Returning Players: Wilfried Zaha

Welcome to Last Word on Football’s ‘Returning Players’ series. In this edition, we take a look at Wilfried Zaha.

He played 110 games during his first spell at Selhurst Park, starring in Crystal Palace’s promotion to the Premier League over the 2012/13 season. Zaha joined Manchester United at the end of that campaign, making just two appearances for the Red Devils before returning to south-east London in 2014.

Returning Players – Wilfried Zaha

First Spell at Crystal Palace

Growing up in Thornton Heath, after his family relocated to London from Ivory Coast, Wilfried Zaha came through the ranks at the Crystal Palace academy before making his professional debut for the Eagles in 2010.

Once the club was no longer threatened by liquidation, thanks to a buy-out led by Steve Parish at the end of Zaha’s first season, the stage was set for the new kid on the block.

After being mired in the lower reaches of the Championship for three seasons, Palace burst into life under Ian Holloway. Glenn Murray’s 30 goals made him Holloway’s talisman that term, but he was ably backed up by a youthful Zaha, who netted on eight occasions.

The Ivorian international’s form piqued the interest of Sir Alex Ferguson, who swooped to sign Zaha for Manchester United in January 2013, in a £10 million deal that allowed him to stay at Crystal Palace until the conclusion of that campaign.

As Palace’s record sale at the time, a bright future for Zaha at Old Trafford was eagerly anticipated.

Teams That Zaha Played for in Between

Zaha’s first matchday experience as a Manchester United player could not have gone much better. He was named in the starting lineup, played 61 minutes and collected his first major honour on debut, appearing in the Community Shield.

However, that would be the teenage sensation’s highlight at United. He made only one more appearance all season under new manager David Moyes, which came in the League Cup. The man who was said to be key to a new Moyes dynasty that would arise in Manchester was ostracised, cut adrift and eventually cast away to Cardiff City on loan.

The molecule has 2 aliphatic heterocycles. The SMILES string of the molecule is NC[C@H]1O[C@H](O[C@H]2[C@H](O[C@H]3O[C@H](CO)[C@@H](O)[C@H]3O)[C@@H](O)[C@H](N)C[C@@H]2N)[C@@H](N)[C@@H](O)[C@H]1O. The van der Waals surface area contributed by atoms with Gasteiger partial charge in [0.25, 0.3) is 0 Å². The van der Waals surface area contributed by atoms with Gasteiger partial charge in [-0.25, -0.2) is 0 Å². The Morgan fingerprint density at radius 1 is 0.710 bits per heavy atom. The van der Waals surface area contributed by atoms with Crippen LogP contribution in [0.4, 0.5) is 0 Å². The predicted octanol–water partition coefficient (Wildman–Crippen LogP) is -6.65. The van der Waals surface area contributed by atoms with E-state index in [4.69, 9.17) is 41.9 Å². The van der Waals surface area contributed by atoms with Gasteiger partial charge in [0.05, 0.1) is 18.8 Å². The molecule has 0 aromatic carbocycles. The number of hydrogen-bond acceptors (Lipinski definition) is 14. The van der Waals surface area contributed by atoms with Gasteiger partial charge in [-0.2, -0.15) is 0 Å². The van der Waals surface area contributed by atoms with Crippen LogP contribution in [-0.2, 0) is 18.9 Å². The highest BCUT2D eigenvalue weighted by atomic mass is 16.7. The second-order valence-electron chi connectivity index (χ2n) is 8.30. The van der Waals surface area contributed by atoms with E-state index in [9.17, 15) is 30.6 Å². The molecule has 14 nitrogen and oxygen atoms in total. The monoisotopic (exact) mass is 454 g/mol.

The handling of Zaha serves as a chronological parallel to Moyes’ tenure: it started rosily, laden with optimism before stagnating and, despite the plea that time would be the elixir, was ruthlessly cut short with haste.

Zaha fared little better at Cardiff either, failing to score in 12 appearances. It looked like, in the space of a season, he would go from teenage prodigy to wasted talent.

Return to Palace

Having suffered relegation whilst in south Wales, Zaha was keen for a fresh start.

He knew it would not come in the red half of Manchester, thanks to Louis van Gaal’s recruitment of Ángel Di Maria and Radamel Falcao, so was forced to look elsewhere.

Fortunately for Zaha, Palace were prepared to give him another chance and came calling to snap him up on loan for the 2014/15 season.

Whilst not being the most clinical of players (a trait he has failed to alter throughout his career), Zaha’s sumptuous skill and flamboyant flair were enough to convince the Eagles to re-sign him on a permanent basis that February.

The Holmesdale Fanatics and all of Crystal Palace were happy to welcome their Wilfried back with open arms, and he has certainly re-payed since returning to SE25.

A prolific player up there with the world’s best he may not be, but Zaha has certainly been a talismanic figure for the Eagles, becoming almost synonymous with the club’s second spell in the Premier League, which is nearing a decade.

After an Undoubted Impact, What Will Wilfried Zaha’s Next Move Be?

Zaha has earned the status of cult hero at Crystal Palace in the six years since he was welcomed home.

Previous questions surrounding the player used to be on the subject of whether Zaha alone would be good enough to keep Palace in the top flight.

But times have changed. The Eagles have evolved into an almost ever-present Premier League force, never consistently dragged into a dog fight near the bottom three.

Now, the question is: Has Zaha become too good for his boyhood club? On the evidence of Palace’s refusal to sell to other top tier rivals, with Arsenal and Everton being shooed away by an £80 million price tag, it seems that the Selhurst hierarchy think not.

Zaha himself previously indicated a desire to play European football, but has not come to blows in public with Parish or Roy Hodgson after he was not allowed to leave two summers ago.

Although Palace could yet turn a new page, with a stadium redevelopment rumoured to be top of the club’s wish list, you get the feeling that Zaha will not remain a one club man throughout his career.

Whatever his fate, the connection between player and club after a dream move to Manchester United never quite worked out proves Wilfried Zaha and Crystal Palace were simply meant to be reunited.

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